For an artist, this everyday
language stops short. Our true native tongue is, in fact, our art, and our
inner world can only be shared through this art. Many use painting, drawing, or
sculpture. Others dance. Some create movies. A writer or poet, of course, uses
words, but in a way that makes them dance across the page. The writer makes
others see, hear, and feel what they imagine with only a well-chosen metaphor.
I, on the other hand, am not such a
person. Words in social settings feel unnatural to me (although I probably hide
it well). Words on a page are not my first choice, nor are they my foremost
skill. My words can describe, but not often evoke imagery. They can dance
around a subject, but do not dance across the page. They can help a reader to understand the subject, but they can
never quite express the subject. Words,
for me, are simply guides. I use them to point to something else; something
that, for me, is more powerful.
My true language is music. It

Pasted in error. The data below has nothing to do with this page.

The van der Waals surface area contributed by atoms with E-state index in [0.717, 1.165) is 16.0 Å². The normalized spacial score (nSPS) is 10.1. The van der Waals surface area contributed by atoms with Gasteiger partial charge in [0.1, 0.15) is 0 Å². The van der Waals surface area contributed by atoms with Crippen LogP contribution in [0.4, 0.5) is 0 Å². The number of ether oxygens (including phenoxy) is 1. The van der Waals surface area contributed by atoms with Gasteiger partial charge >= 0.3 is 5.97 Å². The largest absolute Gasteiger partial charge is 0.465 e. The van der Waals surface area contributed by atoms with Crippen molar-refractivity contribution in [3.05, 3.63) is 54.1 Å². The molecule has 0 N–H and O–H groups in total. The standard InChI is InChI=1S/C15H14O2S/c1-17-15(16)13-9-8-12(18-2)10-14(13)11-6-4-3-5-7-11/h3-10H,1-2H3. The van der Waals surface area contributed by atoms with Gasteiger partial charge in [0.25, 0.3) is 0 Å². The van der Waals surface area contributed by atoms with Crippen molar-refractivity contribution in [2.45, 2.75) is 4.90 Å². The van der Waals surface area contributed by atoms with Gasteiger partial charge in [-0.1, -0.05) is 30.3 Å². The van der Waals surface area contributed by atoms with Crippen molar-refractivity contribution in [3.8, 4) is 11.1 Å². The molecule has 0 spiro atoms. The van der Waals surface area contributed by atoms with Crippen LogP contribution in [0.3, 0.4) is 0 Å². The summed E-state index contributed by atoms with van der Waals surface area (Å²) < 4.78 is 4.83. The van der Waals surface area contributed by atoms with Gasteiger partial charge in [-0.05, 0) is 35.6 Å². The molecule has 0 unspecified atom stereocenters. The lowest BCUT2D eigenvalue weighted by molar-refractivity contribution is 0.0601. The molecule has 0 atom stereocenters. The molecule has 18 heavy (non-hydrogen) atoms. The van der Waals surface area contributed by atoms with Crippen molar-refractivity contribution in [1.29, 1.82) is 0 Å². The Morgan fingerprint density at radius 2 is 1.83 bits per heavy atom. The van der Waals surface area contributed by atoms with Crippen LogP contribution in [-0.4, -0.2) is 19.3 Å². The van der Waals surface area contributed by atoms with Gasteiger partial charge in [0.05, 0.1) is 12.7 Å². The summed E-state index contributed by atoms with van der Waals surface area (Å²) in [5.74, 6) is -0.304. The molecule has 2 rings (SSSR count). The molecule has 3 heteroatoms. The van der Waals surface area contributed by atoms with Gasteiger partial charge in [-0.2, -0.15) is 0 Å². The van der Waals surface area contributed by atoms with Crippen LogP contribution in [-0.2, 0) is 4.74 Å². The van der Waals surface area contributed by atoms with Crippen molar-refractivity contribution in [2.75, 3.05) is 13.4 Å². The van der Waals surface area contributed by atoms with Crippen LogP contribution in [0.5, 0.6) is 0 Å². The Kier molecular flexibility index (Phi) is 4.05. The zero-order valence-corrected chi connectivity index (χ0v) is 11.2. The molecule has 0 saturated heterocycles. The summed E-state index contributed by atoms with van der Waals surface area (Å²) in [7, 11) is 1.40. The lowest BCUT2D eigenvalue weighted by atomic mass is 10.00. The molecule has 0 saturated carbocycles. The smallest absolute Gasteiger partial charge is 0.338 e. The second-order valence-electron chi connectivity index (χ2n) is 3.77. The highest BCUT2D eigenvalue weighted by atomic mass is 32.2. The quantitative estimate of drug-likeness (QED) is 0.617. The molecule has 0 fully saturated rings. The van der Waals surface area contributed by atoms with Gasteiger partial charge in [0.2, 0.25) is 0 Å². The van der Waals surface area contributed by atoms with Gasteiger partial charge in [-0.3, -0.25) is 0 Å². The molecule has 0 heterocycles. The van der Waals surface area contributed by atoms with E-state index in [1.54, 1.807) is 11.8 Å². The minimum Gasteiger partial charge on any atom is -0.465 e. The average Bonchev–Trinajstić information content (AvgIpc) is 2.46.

allows me to bypass my linguistic and social clumsiness. It does not merely
allow the listener to understand a subject, but to experience it right along
with me. It is breathless, yet lives, wordless, yet speaks, legless, yet
dances, colorless, yet paints. For me, music encapsulates all of the other
languages. For me, it is the most fundamental language of all. “For heights or
depths no words can reach, music is the soul’s own speech.” The soul’s own speech. Not simply the soul
of a person, but the soul of a subject. The soul of a story. The soul of an inner
Incidentally, this is why arts education is so critical. Improved academic
performance is a wonderful side effect of it, but it is not the most important
reason for teaching the arts. Artistic languages allow one to communicate deep
thoughts and feelings that are otherwise inexpressible, and to connect with
others on a level that is otherwise inaccessible.2 Most would agree
that social skills are fundamental life skills. In this regard, artistic
ability is one of the most fundamental social skills there is. To teach someone
an artistic language is to open a world of wonder to them for the rest of their
lives. It is to give them a powerful tool that allows them to learn about
themselves and others. To deprive them of it is to deprive them of a